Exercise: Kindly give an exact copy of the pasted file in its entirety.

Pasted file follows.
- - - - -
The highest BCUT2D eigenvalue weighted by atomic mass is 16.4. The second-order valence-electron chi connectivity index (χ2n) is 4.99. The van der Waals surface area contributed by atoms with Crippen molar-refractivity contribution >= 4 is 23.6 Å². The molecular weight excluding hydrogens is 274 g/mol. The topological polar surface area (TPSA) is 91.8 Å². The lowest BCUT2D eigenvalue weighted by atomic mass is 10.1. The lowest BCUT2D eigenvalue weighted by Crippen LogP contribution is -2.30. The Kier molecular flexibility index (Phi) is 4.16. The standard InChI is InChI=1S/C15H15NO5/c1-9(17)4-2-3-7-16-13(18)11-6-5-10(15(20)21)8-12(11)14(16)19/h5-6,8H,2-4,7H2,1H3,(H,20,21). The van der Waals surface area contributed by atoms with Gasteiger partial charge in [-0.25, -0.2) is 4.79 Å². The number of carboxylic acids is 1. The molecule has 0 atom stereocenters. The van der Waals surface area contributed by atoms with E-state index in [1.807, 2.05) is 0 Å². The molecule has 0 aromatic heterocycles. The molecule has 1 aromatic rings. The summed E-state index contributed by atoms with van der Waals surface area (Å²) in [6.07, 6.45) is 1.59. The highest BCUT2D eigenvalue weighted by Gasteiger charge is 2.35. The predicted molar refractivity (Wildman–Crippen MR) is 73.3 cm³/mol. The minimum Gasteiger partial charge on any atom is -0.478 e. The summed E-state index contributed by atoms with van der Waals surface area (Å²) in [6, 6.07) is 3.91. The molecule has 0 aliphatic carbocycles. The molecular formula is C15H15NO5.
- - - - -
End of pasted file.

The highest BCUT2D eigenvalue weighted by atomic mass is 16.4. The second-order valence-electron chi connectivity index (χ2n) is 4.99. The van der Waals surface area contributed by atoms with Crippen molar-refractivity contribution >= 4 is 23.6 Å². The molecular weight excluding hydrogens is 274 g/mol. The topological polar surface area (TPSA) is 91.8 Å². The lowest BCUT2D eigenvalue weighted by atomic mass is 10.1. The lowest BCUT2D eigenvalue weighted by Crippen LogP contribution is -2.30. The Kier molecular flexibility index (Phi) is 4.16. The standard InChI is InChI=1S/C15H15NO5/c1-9(17)4-2-3-7-16-13(18)11-6-5-10(15(20)21)8-12(11)14(16)19/h5-6,8H,2-4,7H2,1H3,(H,20,21). The van der Waals surface area contributed by atoms with Gasteiger partial charge in [-0.25, -0.2) is 4.79 Å². The number of carboxylic acids is 1. The molecule has 0 atom stereocenters. The van der Waals surface area contributed by atoms with E-state index in [1.807, 2.05) is 0 Å². The molecule has 0 aromatic heterocycles. The molecule has 1 aromatic rings. The summed E-state index contributed by atoms with van der Waals surface area (Å²) in [6.07, 6.45) is 1.59. The highest BCUT2D eigenvalue weighted by Gasteiger charge is 2.35. The predicted molar refractivity (Wildman–Crippen MR) is 73.3 cm³/mol. The minimum Gasteiger partial charge on any atom is -0.478 e. The summed E-state index contributed by atoms with van der Waals surface area (Å²) in [6, 6.07) is 3.91. The molecule has 0 aliphatic carbocycles. The molecular formula is C15H15NO5.